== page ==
The Waterloo Skatepark, also known as Riverside Skatepark, is an 8,500-square-foot outdoor concrete skatepark in Waterloo, Iowa that first opened in 2020. The park was designed and constructed by the Spohn Ranch team to replace the flooded and destroyed wooden ramp skatepark that was previously located at Exchange park.
The all-new concrete skatepark was moved into a new location and built behind a levy system to help reduce the number of future floodings at the Riverside Skatepark.
601-999 Park Road
Waterloo, Iowa 50703
|Features||Quarterpipe, London gap, roll in, manual pad, mini ramp, hubbas, ledges, banks, stairs, handrails, flat rails, stairs, corners, and a fun box.|
|Size||8,500 square feet|
|Riding Allowed||Skateboards, in-line skates, BMX bikes, scooters, and sport wheelchairs.|
|Construction||Concrete and shotcrete|
|Hours||Sunrise until Sunset|
|Phone||Waterloo Leisure Services(319) 291-4370|
|Design/Build||Spohn Ranch Skateparks|
Waterloo Skatepark Overview
One of the main highlights of Waterloo Skatepark, also known as Riverside Skatepark, is the mini-ramp located at the base of the park. The mini-ramp brings skaters from all over the Waterloo and surrounding areas looking to shred the mini-ramp to grind the coping, catch some air, and practice their hand plants and board stalls. The mini-ramp also seems to be a place where skaters can teach each other new tricks and meet new people with similar interests.
Next to the mini-ramp is a nice long runway that leads to a manual pad that drops into a roll-in. Build up some momentum, kick-flip onto the manual pad, ride that nose manual for as long as possible, and then drop in onto the roll-in and immediately skate up to a funbox with an upper ledge and a lower manual pad adjacent to the funbox.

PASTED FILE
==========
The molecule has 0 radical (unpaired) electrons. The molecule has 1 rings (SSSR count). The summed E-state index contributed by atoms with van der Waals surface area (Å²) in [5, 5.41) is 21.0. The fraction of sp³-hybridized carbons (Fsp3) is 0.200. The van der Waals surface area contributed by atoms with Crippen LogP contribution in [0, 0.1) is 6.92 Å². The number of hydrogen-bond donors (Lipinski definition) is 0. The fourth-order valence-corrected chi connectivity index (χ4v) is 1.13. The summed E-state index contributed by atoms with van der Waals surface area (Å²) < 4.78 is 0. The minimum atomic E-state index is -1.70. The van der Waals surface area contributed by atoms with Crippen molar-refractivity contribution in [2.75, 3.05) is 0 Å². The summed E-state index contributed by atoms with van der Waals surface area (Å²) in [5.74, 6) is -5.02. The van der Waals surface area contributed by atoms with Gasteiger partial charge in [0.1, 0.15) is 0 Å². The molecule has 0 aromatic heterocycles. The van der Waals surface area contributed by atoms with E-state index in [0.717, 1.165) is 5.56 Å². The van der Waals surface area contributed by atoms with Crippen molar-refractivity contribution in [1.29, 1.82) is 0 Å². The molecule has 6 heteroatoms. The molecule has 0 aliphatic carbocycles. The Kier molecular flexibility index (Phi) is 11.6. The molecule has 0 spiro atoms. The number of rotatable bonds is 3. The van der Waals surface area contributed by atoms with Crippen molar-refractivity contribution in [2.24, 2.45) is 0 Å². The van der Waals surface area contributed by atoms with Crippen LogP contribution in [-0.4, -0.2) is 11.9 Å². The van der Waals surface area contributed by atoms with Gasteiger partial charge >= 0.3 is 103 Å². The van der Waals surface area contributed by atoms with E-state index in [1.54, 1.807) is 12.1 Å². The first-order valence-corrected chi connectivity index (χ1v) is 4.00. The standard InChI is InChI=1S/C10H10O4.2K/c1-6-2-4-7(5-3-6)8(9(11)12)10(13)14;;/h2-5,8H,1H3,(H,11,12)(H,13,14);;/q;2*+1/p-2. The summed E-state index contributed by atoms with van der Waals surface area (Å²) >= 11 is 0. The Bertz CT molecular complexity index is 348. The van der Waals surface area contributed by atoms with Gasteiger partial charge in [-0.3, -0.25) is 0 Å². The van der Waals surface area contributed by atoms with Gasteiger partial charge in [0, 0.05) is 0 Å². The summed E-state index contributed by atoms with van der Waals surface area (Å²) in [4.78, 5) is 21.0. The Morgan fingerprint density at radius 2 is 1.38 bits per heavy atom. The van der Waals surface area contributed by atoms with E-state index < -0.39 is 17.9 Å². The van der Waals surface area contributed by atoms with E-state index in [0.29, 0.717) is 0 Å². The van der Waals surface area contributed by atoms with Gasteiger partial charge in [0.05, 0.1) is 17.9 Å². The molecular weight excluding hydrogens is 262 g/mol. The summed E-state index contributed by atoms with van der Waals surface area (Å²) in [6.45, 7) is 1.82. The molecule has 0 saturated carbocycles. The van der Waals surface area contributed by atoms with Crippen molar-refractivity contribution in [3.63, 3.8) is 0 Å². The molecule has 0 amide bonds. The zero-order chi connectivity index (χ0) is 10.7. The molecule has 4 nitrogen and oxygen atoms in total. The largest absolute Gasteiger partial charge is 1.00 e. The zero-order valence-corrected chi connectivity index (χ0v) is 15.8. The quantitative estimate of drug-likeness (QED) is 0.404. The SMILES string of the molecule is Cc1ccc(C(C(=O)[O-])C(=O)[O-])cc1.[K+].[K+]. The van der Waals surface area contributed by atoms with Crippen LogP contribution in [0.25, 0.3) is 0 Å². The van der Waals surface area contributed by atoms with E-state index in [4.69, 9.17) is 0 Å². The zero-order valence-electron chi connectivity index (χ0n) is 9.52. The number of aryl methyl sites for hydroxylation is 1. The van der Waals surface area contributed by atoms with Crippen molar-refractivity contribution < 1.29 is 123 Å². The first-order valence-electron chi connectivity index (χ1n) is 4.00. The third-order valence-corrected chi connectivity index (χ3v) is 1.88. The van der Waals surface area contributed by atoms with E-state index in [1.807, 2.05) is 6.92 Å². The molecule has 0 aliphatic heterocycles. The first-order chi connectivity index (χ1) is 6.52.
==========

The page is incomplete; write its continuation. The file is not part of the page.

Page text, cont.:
On the other side of the mini-ramp at the base of the park is a large quarterpipe that skaters love to drop in on before approaching the five-stair. On the left side of the five stair is a nice grindable handrail. On the right side is a hubba where skaters love to bust out their nose and tail slides. Hit the hubba, the handrail, or simply go for a solid heel-flip down the stair set.
In addition to the mini-ramp, funbox, and stair set there are multiple other flat rails, ledges, banks, and other street elements that skaters can hit as they skate from one end of the park to the other.
The total cost of the Riverside Skatepark was approximately $359,000. It took roughly four years of planning and fundraising and several grants from the Black Hawk Gaming Association and the Otto Schoitz Foundation to raise the funds needed to relocate and update the old skatepark with a brand new state-of-the-art Spohn Ranch commissioned skate facility.
The park is open from sunrise to sunset starting in the spring and ending in the fall. Unfortunately, the winters in Waterloo, Iowa can be quite harsh and not suitable for winter skating.